We live in an incredible part of the country, with farms, open fields, forests, mountains, rocky coastlines, parks and public spaces and loads of trails by which to access them. It is an amazing resource, but not everyone is so lucky. Consider the city dweller for whom access to an open field or forest glen is as about as foreign a concept — not to mention reality — as visiting the surface of the moon.

A couple years ago while in Portland, Ore., for a conference, I had the opportunity to see a PARK(ing) Day being set up. I had never heard of PARK(ing) Day, but was intrigued to see people creating little islands of green, tiny parks in the space of a downtown parking spot. It was incredible.

This year, PARK(ing) Day is Sept.16 at some 183 cities in 30 countries on six continents. Yes, it is a global effort that has really sprouted wheels since its inception in 2005.

“In cities around the globe, artists, activists and citizens will transform metered parking spaces into temporary public parks and other social spaces, as part of an annual event called “PARK(ing) Day,” said Rebar principal Matthew Passmore. Rebar is a San Francisco-based art and design studio that Invented the day.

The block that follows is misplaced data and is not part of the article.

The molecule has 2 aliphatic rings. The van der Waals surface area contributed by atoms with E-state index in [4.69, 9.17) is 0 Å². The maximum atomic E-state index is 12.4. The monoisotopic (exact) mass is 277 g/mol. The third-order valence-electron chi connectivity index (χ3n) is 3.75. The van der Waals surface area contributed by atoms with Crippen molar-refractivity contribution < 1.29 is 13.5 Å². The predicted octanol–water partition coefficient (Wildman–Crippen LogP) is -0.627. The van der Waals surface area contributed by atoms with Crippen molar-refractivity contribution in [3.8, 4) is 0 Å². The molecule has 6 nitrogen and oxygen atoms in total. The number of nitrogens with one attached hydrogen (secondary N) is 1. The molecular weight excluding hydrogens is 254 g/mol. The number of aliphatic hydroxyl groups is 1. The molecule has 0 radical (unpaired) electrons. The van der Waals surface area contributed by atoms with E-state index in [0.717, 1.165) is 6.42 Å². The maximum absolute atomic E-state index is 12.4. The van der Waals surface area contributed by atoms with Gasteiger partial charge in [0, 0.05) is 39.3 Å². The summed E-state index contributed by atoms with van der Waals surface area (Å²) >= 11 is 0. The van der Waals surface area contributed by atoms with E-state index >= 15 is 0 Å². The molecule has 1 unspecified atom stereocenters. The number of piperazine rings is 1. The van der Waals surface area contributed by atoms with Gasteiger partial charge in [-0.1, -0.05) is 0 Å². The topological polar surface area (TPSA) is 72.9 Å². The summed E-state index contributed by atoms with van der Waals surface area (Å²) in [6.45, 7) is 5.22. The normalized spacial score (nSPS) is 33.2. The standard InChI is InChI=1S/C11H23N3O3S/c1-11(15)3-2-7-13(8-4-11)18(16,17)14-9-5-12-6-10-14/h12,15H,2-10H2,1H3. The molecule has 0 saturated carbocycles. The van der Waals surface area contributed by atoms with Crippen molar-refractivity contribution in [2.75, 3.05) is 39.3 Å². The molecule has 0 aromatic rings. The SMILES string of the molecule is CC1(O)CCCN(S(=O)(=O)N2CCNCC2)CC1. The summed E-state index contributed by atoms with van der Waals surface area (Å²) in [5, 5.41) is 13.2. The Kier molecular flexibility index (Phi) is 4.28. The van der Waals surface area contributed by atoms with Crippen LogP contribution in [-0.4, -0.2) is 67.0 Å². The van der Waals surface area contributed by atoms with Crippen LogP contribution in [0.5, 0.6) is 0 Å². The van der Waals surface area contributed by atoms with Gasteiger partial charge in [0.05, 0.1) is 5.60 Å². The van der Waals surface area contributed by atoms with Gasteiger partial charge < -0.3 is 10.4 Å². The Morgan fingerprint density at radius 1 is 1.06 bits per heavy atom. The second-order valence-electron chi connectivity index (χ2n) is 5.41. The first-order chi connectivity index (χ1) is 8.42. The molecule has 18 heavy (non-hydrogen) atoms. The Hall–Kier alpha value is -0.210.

Indeed, the event seems to bring out the creativity in participants who often lay down sod and then let their imagination take it from there. The results are a fantasy of green possibilities, tiny landscapes bursting with life tucked in among cavernous walls of high rise buildings that line city streets.

But more importantly, the event speaks to that “need for green” that can only be satisfied in green-growing spaces like parks, yards and gardens. Numerous studies have confirmed the physical and emotional benefits that can be obtained only through contact with natural, growing spaces. And, yes, even though the event only comes around once a year and is transient, it has brought attention to this basic human need that is often lacking in large cities

“PARK(ing) Day invites people to rethink the way streets are used and promotes discussion around the need for broad- based changes to urban infrastructure. Urban inhabitants worldwide recognize the need for new approaches to making cities,” said Passmore. “The planning strategies that have led to traffic congestion, pollution and poor health in cities everywhere do not reflect contemporary values, nor are they sustainable. PARK(ing) Day raises these issues and demonstrates that even temporary projects can improve the character and quality of the city.”